Shri Bandi Lalji Digamber Jain
Dharmashala Near the stairs of Shri Girnarji (Talhati),
Bhavnath Shri Girnarji, Junagarh (Gujarat)
Pin – 362004 Phone -0285-2621519
Shri Girnarji Siddha Kshetra is among the most sacred religious centre of Jain community through out the world. This place is is related with 3 Kalyanka –
of 22nd Teerthankar Bhagwan Neminath. About 72 crore & 700 Muniraj like son of Shri Krishna – Pradyuman Kumar, Shambhu Kumar, Aniruddha Kumar achieved salvation from this place. According to Digambar Tradition, in the 2nd century ‘Munivar Dharsena Acharya’ ‘the master of Jain Text (Ang-Gyan)’, passed on his precious knowledge to ‘Muni Pushpadanta’ & to ‘Muni Bhootbali’ in Chandra Gupha cave of Girnar Hills.
After getting enlightenedd by the invaluable knowledge, they wrote ‘Shat Khandagam’, the first ‘Shrut Skandha’. Both Muni Pushpadanta & Muni Bhootbali achieved Mantra perfection on the ‘Siddha Shila’ present on Girnar Hills. Before these two Munis, Bhagwan Neminath also achieved salvation on this Siddha Shila. This place has also been visited by last Shrutkevli Acharya Bhadrabahu, Acharya Kund-Kund, Samantbhadra and many other Muniraj.
This Kshetra is famous as blessed land as it is related to Bhagwan Neminath’s 3 Kalyanka viz Diksha, Gyan, Moksha. This place is also famous as ‘Urjayanta Giri’.
Acharya Samantbhadra while appreciating about ‘Urjayanta Giri’ in his “Swayambhu Stotra” has written –
“Hey Urjayanta! You stand high as the hump on the land, Vidyadhar Pairs (Persons having abnormal powers uncommon to general man) reside over you, you are well adorned by spires, clouds just touch your surface & ‘Indra’ himself marked the symbol of Bhagwan Neminath by his ‘Vajra’ on your blessed land.” (127)
The following article is compiled from different passages of the book Jaina Temples from Western India by Harihar Singh (Varanasi 1980, pp. 36f; 146-148; 151; 191f; 197 ).
Girnar or Girinar is one of the most sacred hills of the Jainas, lying four miles east of Junagadh, Gujarat. This is the highest hill in Gujarat, rising to a height of about 3470 ft. obove the sea-level. In the Junagadh inscription of Rudradāman Girnar is referred to as Girinagara and it has been suggested that it was from Girinagara that the present name of Girinar or Girnar was derived.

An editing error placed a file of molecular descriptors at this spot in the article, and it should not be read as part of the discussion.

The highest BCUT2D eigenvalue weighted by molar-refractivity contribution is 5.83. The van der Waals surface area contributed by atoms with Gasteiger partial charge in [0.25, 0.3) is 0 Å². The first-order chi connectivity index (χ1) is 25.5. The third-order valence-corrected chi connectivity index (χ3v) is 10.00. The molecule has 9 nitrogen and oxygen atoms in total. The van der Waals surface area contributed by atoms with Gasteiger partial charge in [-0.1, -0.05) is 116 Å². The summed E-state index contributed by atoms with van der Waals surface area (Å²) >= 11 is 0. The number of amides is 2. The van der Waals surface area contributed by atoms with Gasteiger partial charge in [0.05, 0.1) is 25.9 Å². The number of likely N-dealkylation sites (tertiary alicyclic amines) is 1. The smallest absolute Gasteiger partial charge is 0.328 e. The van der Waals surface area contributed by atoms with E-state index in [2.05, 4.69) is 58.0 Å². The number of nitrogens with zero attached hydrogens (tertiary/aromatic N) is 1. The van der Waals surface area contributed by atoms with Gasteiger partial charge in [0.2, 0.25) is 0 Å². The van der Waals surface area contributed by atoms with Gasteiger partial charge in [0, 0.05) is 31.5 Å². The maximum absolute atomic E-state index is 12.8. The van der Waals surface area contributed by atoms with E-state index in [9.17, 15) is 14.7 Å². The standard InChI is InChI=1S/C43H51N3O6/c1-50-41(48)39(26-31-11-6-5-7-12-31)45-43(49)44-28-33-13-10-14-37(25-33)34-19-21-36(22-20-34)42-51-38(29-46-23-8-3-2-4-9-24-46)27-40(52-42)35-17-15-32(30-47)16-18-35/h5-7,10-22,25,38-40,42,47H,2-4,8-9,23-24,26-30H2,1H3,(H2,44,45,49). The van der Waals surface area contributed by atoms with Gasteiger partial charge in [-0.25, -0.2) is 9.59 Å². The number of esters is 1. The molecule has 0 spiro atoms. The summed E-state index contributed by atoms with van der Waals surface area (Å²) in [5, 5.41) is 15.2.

In the Purāṇas Girnar is referred to as Ujjayanta, Ujjanta, Udayanta, Durjayanta and Vaijayanta, while in the inscriptions it has been called Urjayat. Hiuen Tsang calls it Yuh-chen-to (Ujjanta),which, according to Cunningham, is the Pali form of the Sanskrit Ujjayanta. Another name applied for Girnar is Raivata or Raivataka.
In the Junagadh inscription of Skandagupta dated 457 A. D. Raivataka and Urjayata are mentioned separately. This obviously indicates that Raivataka and Ujjayanta were names of two different hills at Girnar, but later they seem to have been regarded as identical names of Girnar hills.
Girnar has been regarded as a sacred hill by the Hindus, Buddhists and Jainas since ancient times. According to the Giranāra Māhātmya, Prabhāsakṣetra and its vicinity on the south sea-shore of Saurashtra are the holiest of all the places of Hindu sanctity, but Girnar or Vastrāpatha, as it it called, is holier still by some almost infinitesimal amount.
Girnar is also included among the five most sacred places of the Jainas. The antiquity of Girnar as a Jaina site may be traced to the time of Neminātha, the 22nd Tīrthaṅkara, as three of his kalyāṇakas, viz. Dīkṣā, Kevalajñāna and Nirvāṇa, are known to have taken place at this place.
Kṛṣṇa’s sons, Sāmbakumāra and Pradyumna, and the latter’s son Aniruddha and seventy two crore seven hundred Jaina Munis are also said to have obtained liberation here. Historically, however, Girnar came to be known from the time of the Mauryan king Candragupta.